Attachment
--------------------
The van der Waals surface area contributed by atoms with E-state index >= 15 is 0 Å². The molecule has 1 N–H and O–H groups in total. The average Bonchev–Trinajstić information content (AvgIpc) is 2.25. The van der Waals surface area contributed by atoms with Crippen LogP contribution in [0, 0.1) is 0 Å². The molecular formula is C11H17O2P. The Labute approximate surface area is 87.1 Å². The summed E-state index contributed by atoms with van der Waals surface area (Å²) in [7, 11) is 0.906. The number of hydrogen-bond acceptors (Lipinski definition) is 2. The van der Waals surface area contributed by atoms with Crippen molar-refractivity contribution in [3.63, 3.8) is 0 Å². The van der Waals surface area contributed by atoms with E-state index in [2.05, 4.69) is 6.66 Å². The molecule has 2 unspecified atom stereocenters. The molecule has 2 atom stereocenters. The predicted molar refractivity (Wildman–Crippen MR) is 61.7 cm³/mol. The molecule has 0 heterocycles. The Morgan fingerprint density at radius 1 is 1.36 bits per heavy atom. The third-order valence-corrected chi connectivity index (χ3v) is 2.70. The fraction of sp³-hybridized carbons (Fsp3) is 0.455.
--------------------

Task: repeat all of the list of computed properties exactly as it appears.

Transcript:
The van der Waals surface area contributed by atoms with E-state index >= 15 is 0 Å². The molecule has 1 N–H and O–H groups in total. The average Bonchev–Trinajstić information content (AvgIpc) is 2.25. The van der Waals surface area contributed by atoms with Crippen LogP contribution in [0, 0.1) is 0 Å². The molecular formula is C11H17O2P. The Labute approximate surface area is 87.1 Å². The summed E-state index contributed by atoms with van der Waals surface area (Å²) in [7, 11) is 0.906. The number of hydrogen-bond acceptors (Lipinski definition) is 2. The van der Waals surface area contributed by atoms with Crippen molar-refractivity contribution in [3.63, 3.8) is 0 Å². The van der Waals surface area contributed by atoms with E-state index in [2.05, 4.69) is 6.66 Å². The molecule has 2 unspecified atom stereocenters. The molecule has 2 atom stereocenters. The predicted molar refractivity (Wildman–Crippen MR) is 61.7 cm³/mol. The molecule has 0 heterocycles. The Morgan fingerprint density at radius 1 is 1.36 bits per heavy atom. The third-order valence-corrected chi connectivity index (χ3v) is 2.70. The fraction of sp³-hybridized carbons (Fsp3) is 0.455.